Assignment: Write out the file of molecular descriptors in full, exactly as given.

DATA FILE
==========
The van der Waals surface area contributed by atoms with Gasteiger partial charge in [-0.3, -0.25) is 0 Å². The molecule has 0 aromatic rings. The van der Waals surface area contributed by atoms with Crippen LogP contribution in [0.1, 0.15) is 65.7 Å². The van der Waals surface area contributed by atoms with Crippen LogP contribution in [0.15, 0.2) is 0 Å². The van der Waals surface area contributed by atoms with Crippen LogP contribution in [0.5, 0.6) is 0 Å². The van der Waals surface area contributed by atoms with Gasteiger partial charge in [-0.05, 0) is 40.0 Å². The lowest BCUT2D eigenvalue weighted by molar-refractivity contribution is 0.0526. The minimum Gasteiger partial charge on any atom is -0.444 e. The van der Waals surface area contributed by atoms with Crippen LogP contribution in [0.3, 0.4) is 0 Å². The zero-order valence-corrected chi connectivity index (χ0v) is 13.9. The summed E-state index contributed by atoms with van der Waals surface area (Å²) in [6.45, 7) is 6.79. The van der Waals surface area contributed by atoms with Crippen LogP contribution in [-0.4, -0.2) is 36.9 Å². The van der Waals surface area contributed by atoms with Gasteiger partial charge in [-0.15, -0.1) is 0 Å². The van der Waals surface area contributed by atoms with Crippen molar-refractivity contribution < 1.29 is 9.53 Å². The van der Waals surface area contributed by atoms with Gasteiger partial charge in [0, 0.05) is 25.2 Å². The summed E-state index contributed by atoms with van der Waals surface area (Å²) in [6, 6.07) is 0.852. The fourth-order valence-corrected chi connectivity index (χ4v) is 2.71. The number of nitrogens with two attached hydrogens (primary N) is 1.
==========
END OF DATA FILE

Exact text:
The van der Waals surface area contributed by atoms with Gasteiger partial charge in [-0.3, -0.25) is 0 Å². The molecule has 0 aromatic rings. The van der Waals surface area contributed by atoms with Crippen LogP contribution in [0.1, 0.15) is 65.7 Å². The van der Waals surface area contributed by atoms with Crippen LogP contribution in [0.15, 0.2) is 0 Å². The van der Waals surface area contributed by atoms with Crippen LogP contribution in [0.5, 0.6) is 0 Å². The van der Waals surface area contributed by atoms with Gasteiger partial charge in [-0.05, 0) is 40.0 Å². The lowest BCUT2D eigenvalue weighted by molar-refractivity contribution is 0.0526. The minimum Gasteiger partial charge on any atom is -0.444 e. The van der Waals surface area contributed by atoms with Crippen LogP contribution in [0.3, 0.4) is 0 Å². The zero-order valence-corrected chi connectivity index (χ0v) is 13.9. The summed E-state index contributed by atoms with van der Waals surface area (Å²) in [6.45, 7) is 6.79. The van der Waals surface area contributed by atoms with Crippen LogP contribution in [-0.4, -0.2) is 36.9 Å². The van der Waals surface area contributed by atoms with Gasteiger partial charge in [-0.15, -0.1) is 0 Å². The van der Waals surface area contributed by atoms with Crippen molar-refractivity contribution < 1.29 is 9.53 Å². The van der Waals surface area contributed by atoms with Gasteiger partial charge in [0, 0.05) is 25.2 Å². The summed E-state index contributed by atoms with van der Waals surface area (Å²) in [6, 6.07) is 0.852. The fourth-order valence-corrected chi connectivity index (χ4v) is 2.71. The number of nitrogens with two attached hydrogens (primary N) is 1.